"If in such cases a conjunction of the combative and amorous elements takes place in his body, an ebullition of jealousy will follow; and if such an internal conjunction should take place at a time when conjunction of the planets Mars and Venus takes place in the sky, the sympathetic relationship existing between the elements representing these planets in the Microcosm and the elements represented by those of the Macrocosm may lead to serious consequences unless counteracted by the superior power of reason and will." 
[30. It would be interesting to collect statistics of crimes, showing exactly the time when they have taken place, comparing the latter with the time of the conjunctions of the planets existing at the same longitude and latitude, and also compare them with the constellations that ruled at the time of birth.]
There are a great many stars in the universe; there are a great many forces active in the organism of man. There are a great many giants which are the earthly representations of astral influences corresponding to the qualities of the stars, and which will attract the influences of the stars to which they are sympathetically related. By using such plants as medicine we attract the planetary life-influences needed to restore the vitality in diseased parts.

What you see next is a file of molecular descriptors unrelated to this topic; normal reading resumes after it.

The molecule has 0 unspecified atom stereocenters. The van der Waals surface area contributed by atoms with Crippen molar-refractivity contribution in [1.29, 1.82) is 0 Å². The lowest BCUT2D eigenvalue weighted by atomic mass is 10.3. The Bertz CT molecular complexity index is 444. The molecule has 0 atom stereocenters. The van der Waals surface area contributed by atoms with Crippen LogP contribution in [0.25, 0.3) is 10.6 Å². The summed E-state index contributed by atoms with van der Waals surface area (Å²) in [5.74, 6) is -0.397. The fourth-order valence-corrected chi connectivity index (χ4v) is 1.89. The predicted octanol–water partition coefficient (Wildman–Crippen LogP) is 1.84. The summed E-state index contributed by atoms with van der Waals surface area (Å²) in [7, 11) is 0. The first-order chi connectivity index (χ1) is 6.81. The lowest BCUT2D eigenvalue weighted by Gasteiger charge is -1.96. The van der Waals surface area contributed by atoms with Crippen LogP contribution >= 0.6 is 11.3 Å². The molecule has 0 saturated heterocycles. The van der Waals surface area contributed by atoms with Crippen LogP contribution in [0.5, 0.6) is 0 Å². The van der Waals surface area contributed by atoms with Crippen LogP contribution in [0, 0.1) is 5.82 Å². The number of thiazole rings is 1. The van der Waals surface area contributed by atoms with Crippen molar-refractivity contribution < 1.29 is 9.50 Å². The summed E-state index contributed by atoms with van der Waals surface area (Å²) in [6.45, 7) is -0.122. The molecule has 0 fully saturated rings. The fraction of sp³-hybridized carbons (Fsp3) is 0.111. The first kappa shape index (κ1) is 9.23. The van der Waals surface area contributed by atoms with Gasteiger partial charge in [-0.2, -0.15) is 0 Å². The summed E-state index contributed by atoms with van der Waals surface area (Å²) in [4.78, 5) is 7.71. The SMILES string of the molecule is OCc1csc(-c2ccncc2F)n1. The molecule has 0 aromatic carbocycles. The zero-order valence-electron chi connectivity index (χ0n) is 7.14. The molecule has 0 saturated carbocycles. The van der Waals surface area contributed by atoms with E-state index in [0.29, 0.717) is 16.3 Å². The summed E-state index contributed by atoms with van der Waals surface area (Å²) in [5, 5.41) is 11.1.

We give below a list of some principally useful herbs, the names of the planets to which they are sympathetically related, and the names of the principal diseases in which they may be used with advantage. It will, however, appear reasonable that it makes a vast difference whether such plants are fresh or whether they have been dried, and their occult properties are, moreover, to a great extent modified by the time of the day or night, and under what planetary conjunctions they have been gathered, and at what time they are used. Each plant should be gathered at a time when the planet to which it is related rules the hour, and its essence should be extracted as long as it is fresh.  [*]